CW – Since I’m not a professional composer and I can choose exactly what I want to work on, I don’t often have to deal with fitting music to difficult texts. I think I choose texts to set in part because I somehow sense the music already there. If I were commissioned to set a particular text, that would be a totally different story. If I had to pick the hardest text to set in this collection, it might have been Stanton Hager’s really lovely translation of a poem by the 8 th century Chinese poet Li Bai, because I felt it was so important to capture the poem’s sense of desperate, passionate forlorn-ness—(that’s not even a word, is it?)—and the way the natural world echoes that desperation in the foaming river or the mountain pass. But it was tremendous fun, too, to incorporate touches of the pentatonic scale for a Chinese flavor in the music, and even to imitate, in the harp part, the cricket’s chirrs that figure in the poem.
AP – In terms of fitting music to text, which author has proved to be the easiest?
CW – The easiest works I ever set were not in this collection but were the delightful little poems by X. J. Kennedy in his suite The Beasts of Bethlehem. After I realized that I wanted the music to suggest each animal in some way (the swooping hawk, the awkwardly swaying camel, the pouncing cat, with her little tango-like rhythm) the music became amazingly easy to write.
Maybe in this collection, (Translations and Transformations, see below) the easiest text to set was “Proud Songsters,” by Thomas Hardy, which mentions various kinds of birds—the thrush, the finch, and the nightingale. By a lucky chance, I came upon a recording of the song of the American wood thrush (not, of course, a bird that the British Hardy could have been thinking of), and an adaptation of the wood thrush’s song became the primary motif for the whole piece.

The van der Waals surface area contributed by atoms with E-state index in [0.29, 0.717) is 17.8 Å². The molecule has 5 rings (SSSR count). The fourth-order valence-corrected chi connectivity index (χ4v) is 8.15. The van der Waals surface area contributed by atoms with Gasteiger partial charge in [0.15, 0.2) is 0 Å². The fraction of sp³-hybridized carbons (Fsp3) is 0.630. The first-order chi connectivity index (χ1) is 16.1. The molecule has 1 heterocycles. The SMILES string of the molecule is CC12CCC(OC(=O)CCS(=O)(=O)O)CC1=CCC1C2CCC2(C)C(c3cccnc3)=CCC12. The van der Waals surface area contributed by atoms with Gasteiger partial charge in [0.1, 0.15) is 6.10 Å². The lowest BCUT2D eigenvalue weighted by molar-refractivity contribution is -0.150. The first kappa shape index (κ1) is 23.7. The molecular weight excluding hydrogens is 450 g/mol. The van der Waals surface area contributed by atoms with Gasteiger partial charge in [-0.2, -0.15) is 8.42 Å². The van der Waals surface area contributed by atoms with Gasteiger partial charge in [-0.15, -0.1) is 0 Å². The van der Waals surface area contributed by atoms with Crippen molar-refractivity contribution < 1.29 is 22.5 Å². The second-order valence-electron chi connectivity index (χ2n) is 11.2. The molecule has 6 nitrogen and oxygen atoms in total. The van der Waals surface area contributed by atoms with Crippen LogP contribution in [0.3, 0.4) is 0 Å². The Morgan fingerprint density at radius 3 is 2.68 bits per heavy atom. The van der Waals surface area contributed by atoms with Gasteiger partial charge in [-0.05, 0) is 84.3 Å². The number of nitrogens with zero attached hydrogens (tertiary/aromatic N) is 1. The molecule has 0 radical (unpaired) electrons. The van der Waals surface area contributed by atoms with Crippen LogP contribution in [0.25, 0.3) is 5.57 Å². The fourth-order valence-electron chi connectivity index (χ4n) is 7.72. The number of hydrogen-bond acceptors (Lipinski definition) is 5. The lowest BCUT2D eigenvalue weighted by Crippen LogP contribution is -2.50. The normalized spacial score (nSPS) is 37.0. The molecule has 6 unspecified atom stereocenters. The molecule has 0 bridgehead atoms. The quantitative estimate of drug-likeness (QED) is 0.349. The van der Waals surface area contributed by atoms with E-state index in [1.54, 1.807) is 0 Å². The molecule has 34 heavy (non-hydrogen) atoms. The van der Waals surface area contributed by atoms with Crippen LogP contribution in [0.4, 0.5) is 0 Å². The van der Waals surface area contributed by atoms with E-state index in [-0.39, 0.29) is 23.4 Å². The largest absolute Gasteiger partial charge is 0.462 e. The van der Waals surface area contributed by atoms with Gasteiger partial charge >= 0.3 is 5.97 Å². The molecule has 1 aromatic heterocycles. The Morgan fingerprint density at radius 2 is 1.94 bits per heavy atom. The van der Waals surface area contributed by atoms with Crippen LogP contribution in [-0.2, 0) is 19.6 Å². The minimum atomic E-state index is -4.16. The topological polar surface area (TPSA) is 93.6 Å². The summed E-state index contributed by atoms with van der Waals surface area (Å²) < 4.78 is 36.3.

AP – You have brilliant, interesting and diverse friends. Would you care to elaborate on that statement?
CW – That’s another way that I’ve had a very lucky life. When we were teaching at McNeese and John was directing the MFA program in Creative Writing, we regularly had very famous authors as guests, and in this way I got to know many brilliant writers, like X. J. Kennedy or Richard Wilbur or Larry McMurtry. And as John’s students graduated and began their own careers as writers, it became clear to the rest of the world that many of them were also “brilliant, interesting, and diverse.” For example, Adam Johnson won the Pulitzer Prize for Fiction in 2013 for The Orphan Master’s Son . And John’s former student Amy Fleury, who now directs the MFA program at McNeese, has produced two stunning, prize-winning collections of poetry that include poems that make me happy to be alive and less afraid of dying. I’m thinking here of her beautiful poem “When at Last I Join,” which she graciously allowed me to set, and which is included in this new collection.
Carol Wood’s FB Music Page | Carol Wood’s Website | Carol on SoundCloud | Carol Wood’s YouTube Channel: https://www.youtube.com/user/carolwoodharp
Works for Harp by Carol Wood
The Beasts of Bethlehem (2002) | The Chaucer Songbook (2007) | Dances for Flute and Harp (2013) | Friends Near and Far (2003)
A Gathering of Friends (2001) | Growing Toward the Light (2018) | Homage to Yeats (2014)
Mermaids (2008) | Saxon Songs (2008) | Saxton’s River Suite (2008) |Sir Gawain and the Green Knight (2019) | Songs for Married Lovers (2013)
Three Christmas Carols (2011) | Translations and Transformations (2020) | The Wheel of the Year (2016)
The World of Dreams (2009) | St. Melangell (2021)